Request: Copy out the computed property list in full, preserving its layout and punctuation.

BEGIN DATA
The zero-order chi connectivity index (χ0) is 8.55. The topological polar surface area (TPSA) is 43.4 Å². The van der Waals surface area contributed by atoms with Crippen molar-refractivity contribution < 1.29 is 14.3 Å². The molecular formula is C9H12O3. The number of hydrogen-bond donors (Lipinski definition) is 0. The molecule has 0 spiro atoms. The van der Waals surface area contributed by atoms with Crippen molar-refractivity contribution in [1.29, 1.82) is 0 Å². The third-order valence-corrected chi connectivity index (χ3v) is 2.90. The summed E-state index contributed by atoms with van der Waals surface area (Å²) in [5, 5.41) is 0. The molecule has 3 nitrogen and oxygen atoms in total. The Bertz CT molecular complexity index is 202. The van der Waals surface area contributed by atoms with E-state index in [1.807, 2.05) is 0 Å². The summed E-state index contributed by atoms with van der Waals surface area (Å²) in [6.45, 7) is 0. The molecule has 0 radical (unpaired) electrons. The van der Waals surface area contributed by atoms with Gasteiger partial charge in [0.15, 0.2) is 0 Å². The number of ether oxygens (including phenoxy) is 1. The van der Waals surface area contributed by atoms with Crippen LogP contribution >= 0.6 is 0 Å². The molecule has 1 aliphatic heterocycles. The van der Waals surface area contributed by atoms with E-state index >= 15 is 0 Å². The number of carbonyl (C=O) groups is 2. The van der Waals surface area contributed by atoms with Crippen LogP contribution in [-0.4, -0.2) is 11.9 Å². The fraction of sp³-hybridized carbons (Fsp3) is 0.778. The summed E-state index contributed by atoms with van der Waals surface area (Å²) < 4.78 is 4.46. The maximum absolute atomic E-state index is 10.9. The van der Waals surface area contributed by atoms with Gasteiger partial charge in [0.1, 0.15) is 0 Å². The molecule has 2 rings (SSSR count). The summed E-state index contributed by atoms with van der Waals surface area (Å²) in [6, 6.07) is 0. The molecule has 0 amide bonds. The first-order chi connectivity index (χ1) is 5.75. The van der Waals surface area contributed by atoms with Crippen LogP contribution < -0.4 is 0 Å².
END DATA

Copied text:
The zero-order chi connectivity index (χ0) is 8.55. The topological polar surface area (TPSA) is 43.4 Å². The van der Waals surface area contributed by atoms with Crippen molar-refractivity contribution < 1.29 is 14.3 Å². The molecular formula is C9H12O3. The number of hydrogen-bond donors (Lipinski definition) is 0. The molecule has 0 spiro atoms. The van der Waals surface area contributed by atoms with Crippen molar-refractivity contribution in [1.29, 1.82) is 0 Å². The third-order valence-corrected chi connectivity index (χ3v) is 2.90. The summed E-state index contributed by atoms with van der Waals surface area (Å²) in [5, 5.41) is 0. The molecule has 3 nitrogen and oxygen atoms in total. The Bertz CT molecular complexity index is 202. The van der Waals surface area contributed by atoms with E-state index in [1.807, 2.05) is 0 Å². The summed E-state index contributed by atoms with van der Waals surface area (Å²) in [6.45, 7) is 0. The molecule has 0 radical (unpaired) electrons. The van der Waals surface area contributed by atoms with Gasteiger partial charge in [0.15, 0.2) is 0 Å². The number of ether oxygens (including phenoxy) is 1. The van der Waals surface area contributed by atoms with Crippen LogP contribution >= 0.6 is 0 Å². The molecule has 1 aliphatic heterocycles. The van der Waals surface area contributed by atoms with E-state index >= 15 is 0 Å². The number of carbonyl (C=O) groups is 2. The van der Waals surface area contributed by atoms with Crippen LogP contribution in [-0.4, -0.2) is 11.9 Å². The fraction of sp³-hybridized carbons (Fsp3) is 0.778. The summed E-state index contributed by atoms with van der Waals surface area (Å²) < 4.78 is 4.46. The maximum absolute atomic E-state index is 10.9. The van der Waals surface area contributed by atoms with Gasteiger partial charge in [0.1, 0.15) is 0 Å². The molecule has 2 rings (SSSR count). The summed E-state index contributed by atoms with van der Waals surface area (Å²) in [6, 6.07) is 0. The molecule has 0 amide bonds. The first-order chi connectivity index (χ1) is 5.75. The van der Waals surface area contributed by atoms with Crippen LogP contribution < -0.4 is 0 Å².